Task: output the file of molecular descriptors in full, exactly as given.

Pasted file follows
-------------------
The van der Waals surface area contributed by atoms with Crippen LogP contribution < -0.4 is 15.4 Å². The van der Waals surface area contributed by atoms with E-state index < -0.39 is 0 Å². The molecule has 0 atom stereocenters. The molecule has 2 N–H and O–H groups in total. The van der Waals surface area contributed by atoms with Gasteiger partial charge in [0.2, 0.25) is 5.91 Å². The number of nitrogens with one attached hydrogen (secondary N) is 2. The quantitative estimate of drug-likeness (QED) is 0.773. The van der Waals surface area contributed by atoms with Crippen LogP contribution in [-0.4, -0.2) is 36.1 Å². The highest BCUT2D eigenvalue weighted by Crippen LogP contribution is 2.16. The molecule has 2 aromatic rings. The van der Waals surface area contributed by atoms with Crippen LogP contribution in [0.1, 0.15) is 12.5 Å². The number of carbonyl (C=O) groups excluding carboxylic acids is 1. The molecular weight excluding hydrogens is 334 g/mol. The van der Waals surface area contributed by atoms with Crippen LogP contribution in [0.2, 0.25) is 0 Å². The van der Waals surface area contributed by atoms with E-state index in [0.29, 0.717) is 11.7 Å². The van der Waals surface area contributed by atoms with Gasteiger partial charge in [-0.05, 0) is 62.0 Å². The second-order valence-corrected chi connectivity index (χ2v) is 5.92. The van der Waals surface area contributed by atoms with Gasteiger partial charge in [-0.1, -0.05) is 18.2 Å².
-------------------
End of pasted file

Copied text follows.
The van der Waals surface area contributed by atoms with Crippen LogP contribution < -0.4 is 15.4 Å². The van der Waals surface area contributed by atoms with E-state index < -0.39 is 0 Å². The molecule has 0 atom stereocenters. The molecule has 2 N–H and O–H groups in total. The van der Waals surface area contributed by atoms with Gasteiger partial charge in [0.2, 0.25) is 5.91 Å². The number of nitrogens with one attached hydrogen (secondary N) is 2. The quantitative estimate of drug-likeness (QED) is 0.773. The van der Waals surface area contributed by atoms with Crippen LogP contribution in [-0.4, -0.2) is 36.1 Å². The highest BCUT2D eigenvalue weighted by Crippen LogP contribution is 2.16. The molecule has 2 aromatic rings. The van der Waals surface area contributed by atoms with Crippen LogP contribution in [0.1, 0.15) is 12.5 Å². The number of carbonyl (C=O) groups excluding carboxylic acids is 1. The molecular weight excluding hydrogens is 334 g/mol. The van der Waals surface area contributed by atoms with Crippen LogP contribution in [0.2, 0.25) is 0 Å². The van der Waals surface area contributed by atoms with E-state index in [0.29, 0.717) is 11.7 Å². The van der Waals surface area contributed by atoms with Gasteiger partial charge in [-0.05, 0) is 62.0 Å². The second-order valence-corrected chi connectivity index (χ2v) is 5.92. The van der Waals surface area contributed by atoms with Gasteiger partial charge in [-0.1, -0.05) is 18.2 Å².